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  • #16
    Pole building...

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    • #17
      Recent pole barns I have worked in did not have solid posts anymore. They were laminated up from 2 x 6 or 2 x 8 material. I was told by a builder that it was done so the pressure treatment went clear through the post, not just the outside. Back when I was contractor with a digger derrick I would sometimes get called to drill alongside rotted away posts and drop a new post along side which we through bolted to the old post. Worked well.

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      • #18
        My shop is pole style and happy with it,laminated treated 2x8 with R28 between the post then 1-1/2 R5 styrofoam on both sides of the wall.It is metal clad both sides,posts sit on concrete plug then gravel tamped tight around post.

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        • #19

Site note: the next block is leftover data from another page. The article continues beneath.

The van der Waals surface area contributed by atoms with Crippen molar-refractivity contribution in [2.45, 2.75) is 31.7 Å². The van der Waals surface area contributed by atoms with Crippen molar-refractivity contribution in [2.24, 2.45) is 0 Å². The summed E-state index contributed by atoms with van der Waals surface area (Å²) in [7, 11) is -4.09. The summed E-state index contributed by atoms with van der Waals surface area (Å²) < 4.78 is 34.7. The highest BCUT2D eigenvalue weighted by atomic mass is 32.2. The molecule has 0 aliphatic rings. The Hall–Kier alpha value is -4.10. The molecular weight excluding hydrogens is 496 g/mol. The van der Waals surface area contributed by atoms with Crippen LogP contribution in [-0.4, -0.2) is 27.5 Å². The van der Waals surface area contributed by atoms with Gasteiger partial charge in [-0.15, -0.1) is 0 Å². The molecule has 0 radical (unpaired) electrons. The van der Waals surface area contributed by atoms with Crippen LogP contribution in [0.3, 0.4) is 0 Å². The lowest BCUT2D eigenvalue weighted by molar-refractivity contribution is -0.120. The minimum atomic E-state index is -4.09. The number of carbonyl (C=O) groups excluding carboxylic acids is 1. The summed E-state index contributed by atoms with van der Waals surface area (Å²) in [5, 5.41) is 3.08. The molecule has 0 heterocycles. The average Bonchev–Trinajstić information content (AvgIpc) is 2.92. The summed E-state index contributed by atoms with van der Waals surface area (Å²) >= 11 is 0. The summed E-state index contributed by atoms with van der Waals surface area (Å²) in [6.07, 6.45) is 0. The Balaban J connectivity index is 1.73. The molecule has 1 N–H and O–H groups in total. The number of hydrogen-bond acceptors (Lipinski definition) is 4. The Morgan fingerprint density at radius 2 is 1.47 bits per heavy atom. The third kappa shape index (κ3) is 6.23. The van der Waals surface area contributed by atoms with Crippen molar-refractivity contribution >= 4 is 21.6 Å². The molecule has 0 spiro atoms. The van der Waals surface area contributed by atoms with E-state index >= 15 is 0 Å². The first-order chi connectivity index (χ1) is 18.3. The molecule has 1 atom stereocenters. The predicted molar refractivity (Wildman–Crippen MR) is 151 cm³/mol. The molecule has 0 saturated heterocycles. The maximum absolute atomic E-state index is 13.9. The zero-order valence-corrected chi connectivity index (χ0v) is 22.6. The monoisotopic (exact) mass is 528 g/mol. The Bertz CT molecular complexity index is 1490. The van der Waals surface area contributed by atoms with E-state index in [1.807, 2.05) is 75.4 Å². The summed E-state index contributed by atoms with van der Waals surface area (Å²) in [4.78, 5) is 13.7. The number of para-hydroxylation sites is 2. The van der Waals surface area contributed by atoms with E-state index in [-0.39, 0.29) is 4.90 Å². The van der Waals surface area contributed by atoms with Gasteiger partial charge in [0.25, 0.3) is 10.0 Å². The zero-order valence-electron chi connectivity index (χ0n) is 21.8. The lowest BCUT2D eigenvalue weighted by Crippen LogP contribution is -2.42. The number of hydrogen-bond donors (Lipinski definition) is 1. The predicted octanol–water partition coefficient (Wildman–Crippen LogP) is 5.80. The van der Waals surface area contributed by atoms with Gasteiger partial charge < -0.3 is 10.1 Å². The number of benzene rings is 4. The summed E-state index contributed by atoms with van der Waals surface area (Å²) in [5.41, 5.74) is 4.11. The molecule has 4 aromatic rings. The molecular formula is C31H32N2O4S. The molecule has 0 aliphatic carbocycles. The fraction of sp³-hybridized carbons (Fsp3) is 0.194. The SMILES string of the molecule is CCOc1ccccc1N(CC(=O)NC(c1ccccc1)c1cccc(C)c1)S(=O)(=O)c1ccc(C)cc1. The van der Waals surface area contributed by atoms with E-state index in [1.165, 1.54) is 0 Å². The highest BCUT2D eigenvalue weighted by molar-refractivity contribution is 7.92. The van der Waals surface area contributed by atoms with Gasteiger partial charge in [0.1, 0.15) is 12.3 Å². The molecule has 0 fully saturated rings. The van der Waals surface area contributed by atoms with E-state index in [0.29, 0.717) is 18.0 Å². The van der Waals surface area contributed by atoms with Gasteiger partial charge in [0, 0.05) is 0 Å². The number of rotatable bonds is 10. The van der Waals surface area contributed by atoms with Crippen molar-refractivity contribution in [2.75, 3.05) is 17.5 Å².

I cut all my lumber (northern Hemlock) in the UP & had the post pressure treated .060 foundation grade KDAT. In the heated 12'x54' section I put 6" of Iso foam R 7.2 per inch so R 43 Then 1" over the entire inside so R50 so it heats well. I have electric baseboard, LP & waste oil heaters. It's a great way to build. The reason most post rotted was setting the post the putting concrete in the hole around the post so the post would rot off there. A 16" or 24" concrete disc or 2 in each gile with gravel around the post as Tundra did is spot on the right way. Just like a house that has to have gutters is built wrong.

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          • #20
            Originally posted by garyhlucas View Post
            Recent pole barns I have worked in did not have solid posts anymore. They were laminated up from 2 x 6 or 2 x 8 material. I was told by a builder that it was done so the pressure treatment went clear through the post, not just the outside. Back when I was contractor with a digger derrick I would sometimes get called to drill alongside rotted away posts and drop a new post along side which we through bolted to the old post. Worked well.
            Old style preservation method was to bore a 3/4" hole at a steep downward angle just above grade then pour an ounce or two of used motor oil into it at every oil change. alternate was to use naturally rot resistant wood when building. (sass, ceder, redwood etc)

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